The men drew on their jumpers, while the Shanty Dog and Ed the cook filled the torches and lanterns. The smell of fried pork sizzling assailed the hungry men.

Old Man Joe spoke, voicing the murmured talk that had not reached Tynan’s ears. Old Man Joe’s long gray beard and white eyebrows gave him the look of a patriarch among the stubbly-faced younger men. His voice was husky.

“ Look a here, boss. You can’t kill a little Christ, not by no dugout or freshet or log jam or sluice plank or chute. It ain’t no stick-rotted timber I’m givin’ you. Pierre’s a little Christ. We’ve known it a long time back, by the red book he kerries and the words he jibbers to hisself. You kin tell ’em by the baby look in their eyes, and becuz they ain’t got sense like common folk. They knows things that the little red schoolhouse never larned ’em. You couldn’t touch him, boss, if you drew the bead on him at six inches. The likes of Pierre doze n’t die. They ’re took up.”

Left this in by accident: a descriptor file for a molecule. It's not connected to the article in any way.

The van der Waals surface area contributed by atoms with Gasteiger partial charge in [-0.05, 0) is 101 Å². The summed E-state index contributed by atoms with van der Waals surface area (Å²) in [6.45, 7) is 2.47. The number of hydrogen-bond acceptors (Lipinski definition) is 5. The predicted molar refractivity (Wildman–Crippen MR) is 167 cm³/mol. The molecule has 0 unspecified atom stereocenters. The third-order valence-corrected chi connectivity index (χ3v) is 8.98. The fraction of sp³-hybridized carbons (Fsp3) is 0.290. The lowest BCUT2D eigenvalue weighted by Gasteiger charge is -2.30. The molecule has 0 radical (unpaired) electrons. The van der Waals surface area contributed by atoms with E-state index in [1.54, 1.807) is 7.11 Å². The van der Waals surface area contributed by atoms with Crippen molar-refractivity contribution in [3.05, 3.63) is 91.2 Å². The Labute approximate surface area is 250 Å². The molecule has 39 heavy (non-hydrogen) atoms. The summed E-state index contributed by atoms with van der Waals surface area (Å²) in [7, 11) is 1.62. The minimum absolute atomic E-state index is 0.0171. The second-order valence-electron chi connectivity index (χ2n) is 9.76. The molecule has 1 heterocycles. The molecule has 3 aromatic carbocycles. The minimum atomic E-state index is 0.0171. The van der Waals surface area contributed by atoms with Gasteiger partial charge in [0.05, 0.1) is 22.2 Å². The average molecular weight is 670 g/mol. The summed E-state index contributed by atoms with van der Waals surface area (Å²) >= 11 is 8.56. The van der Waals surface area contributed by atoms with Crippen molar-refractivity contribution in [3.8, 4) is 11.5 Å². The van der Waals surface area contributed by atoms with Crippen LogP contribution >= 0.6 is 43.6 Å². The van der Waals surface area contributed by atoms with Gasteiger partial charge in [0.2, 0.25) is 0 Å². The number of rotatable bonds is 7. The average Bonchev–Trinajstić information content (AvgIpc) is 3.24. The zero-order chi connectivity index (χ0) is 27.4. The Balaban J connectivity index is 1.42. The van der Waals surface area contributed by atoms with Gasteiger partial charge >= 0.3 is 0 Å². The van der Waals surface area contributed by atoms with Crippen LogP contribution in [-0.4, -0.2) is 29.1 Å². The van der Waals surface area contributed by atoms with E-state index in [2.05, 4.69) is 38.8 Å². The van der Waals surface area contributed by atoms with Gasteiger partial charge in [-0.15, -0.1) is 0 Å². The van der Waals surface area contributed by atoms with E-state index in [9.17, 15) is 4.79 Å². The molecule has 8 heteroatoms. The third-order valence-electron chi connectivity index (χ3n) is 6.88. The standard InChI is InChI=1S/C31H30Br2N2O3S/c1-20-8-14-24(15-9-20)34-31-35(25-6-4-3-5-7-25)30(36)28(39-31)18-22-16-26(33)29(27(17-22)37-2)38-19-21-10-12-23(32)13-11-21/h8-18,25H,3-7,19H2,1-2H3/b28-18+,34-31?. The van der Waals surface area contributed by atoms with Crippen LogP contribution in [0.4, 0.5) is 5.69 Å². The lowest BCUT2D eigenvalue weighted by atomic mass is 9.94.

“ Pierre ’ll be took up to-night, no mistake, like a basketful of fragments,” said Davy, with a grim humor.

Then the sound of singing was heard as some one approached the door, — a Latin chant, measured and stately, and, to the wilderness lumbermen, uncanny. The door opened, letting in a whirl and whistle of snow. Pierre followed. His light brown longish hair was strung in wet locks across his smooth yellow cheeks. A blue bump on his forehead was streaked with crimson that flowed down in a jagged frozen line behind his ears. His pale gray eyes were fringed with black lashes that had always the look of being heavy with tears. He had a little red mouth, like a young girl’s pursed for prunes and prisms. He flung his torn green mackinaw across the line, pulled off his plush cap, and stood by the stove a moment rubbing his hands.